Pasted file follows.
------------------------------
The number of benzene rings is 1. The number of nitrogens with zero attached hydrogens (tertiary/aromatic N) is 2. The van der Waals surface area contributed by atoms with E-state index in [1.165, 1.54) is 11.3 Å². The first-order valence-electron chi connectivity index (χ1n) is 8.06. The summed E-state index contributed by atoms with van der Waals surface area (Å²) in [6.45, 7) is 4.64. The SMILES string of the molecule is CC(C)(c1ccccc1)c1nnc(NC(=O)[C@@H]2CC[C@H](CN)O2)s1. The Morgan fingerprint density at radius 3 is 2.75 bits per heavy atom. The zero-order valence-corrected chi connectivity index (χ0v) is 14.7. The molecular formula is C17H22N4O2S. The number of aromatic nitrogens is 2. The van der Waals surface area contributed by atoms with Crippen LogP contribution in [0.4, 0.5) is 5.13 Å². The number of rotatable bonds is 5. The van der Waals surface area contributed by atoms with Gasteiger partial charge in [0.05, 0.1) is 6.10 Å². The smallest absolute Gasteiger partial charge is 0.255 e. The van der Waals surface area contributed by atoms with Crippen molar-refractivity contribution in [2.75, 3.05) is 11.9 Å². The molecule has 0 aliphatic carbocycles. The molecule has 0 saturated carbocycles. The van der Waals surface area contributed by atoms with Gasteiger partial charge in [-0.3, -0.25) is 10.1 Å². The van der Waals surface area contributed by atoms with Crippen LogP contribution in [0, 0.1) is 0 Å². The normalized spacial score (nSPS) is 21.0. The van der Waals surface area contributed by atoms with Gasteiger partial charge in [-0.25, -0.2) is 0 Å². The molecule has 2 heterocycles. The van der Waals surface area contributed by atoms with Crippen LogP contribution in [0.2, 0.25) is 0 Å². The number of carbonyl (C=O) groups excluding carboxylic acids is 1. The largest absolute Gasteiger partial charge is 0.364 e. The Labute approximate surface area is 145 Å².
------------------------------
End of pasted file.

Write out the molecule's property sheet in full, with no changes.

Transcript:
The number of benzene rings is 1. The number of nitrogens with zero attached hydrogens (tertiary/aromatic N) is 2. The van der Waals surface area contributed by atoms with E-state index in [1.165, 1.54) is 11.3 Å². The first-order valence-electron chi connectivity index (χ1n) is 8.06. The summed E-state index contributed by atoms with van der Waals surface area (Å²) in [6.45, 7) is 4.64. The SMILES string of the molecule is CC(C)(c1ccccc1)c1nnc(NC(=O)[C@@H]2CC[C@H](CN)O2)s1. The Morgan fingerprint density at radius 3 is 2.75 bits per heavy atom. The zero-order valence-corrected chi connectivity index (χ0v) is 14.7. The molecular formula is C17H22N4O2S. The number of aromatic nitrogens is 2. The van der Waals surface area contributed by atoms with Crippen LogP contribution in [0.4, 0.5) is 5.13 Å². The number of rotatable bonds is 5. The van der Waals surface area contributed by atoms with Gasteiger partial charge in [0.05, 0.1) is 6.10 Å². The smallest absolute Gasteiger partial charge is 0.255 e. The van der Waals surface area contributed by atoms with Crippen molar-refractivity contribution in [2.75, 3.05) is 11.9 Å². The molecule has 0 aliphatic carbocycles. The molecule has 0 saturated carbocycles. The van der Waals surface area contributed by atoms with Gasteiger partial charge in [-0.3, -0.25) is 10.1 Å². The van der Waals surface area contributed by atoms with Crippen LogP contribution in [0, 0.1) is 0 Å². The normalized spacial score (nSPS) is 21.0. The van der Waals surface area contributed by atoms with Gasteiger partial charge in [-0.25, -0.2) is 0 Å². The molecule has 2 heterocycles. The van der Waals surface area contributed by atoms with Crippen LogP contribution in [0.2, 0.25) is 0 Å². The number of carbonyl (C=O) groups excluding carboxylic acids is 1. The largest absolute Gasteiger partial charge is 0.364 e. The Labute approximate surface area is 145 Å².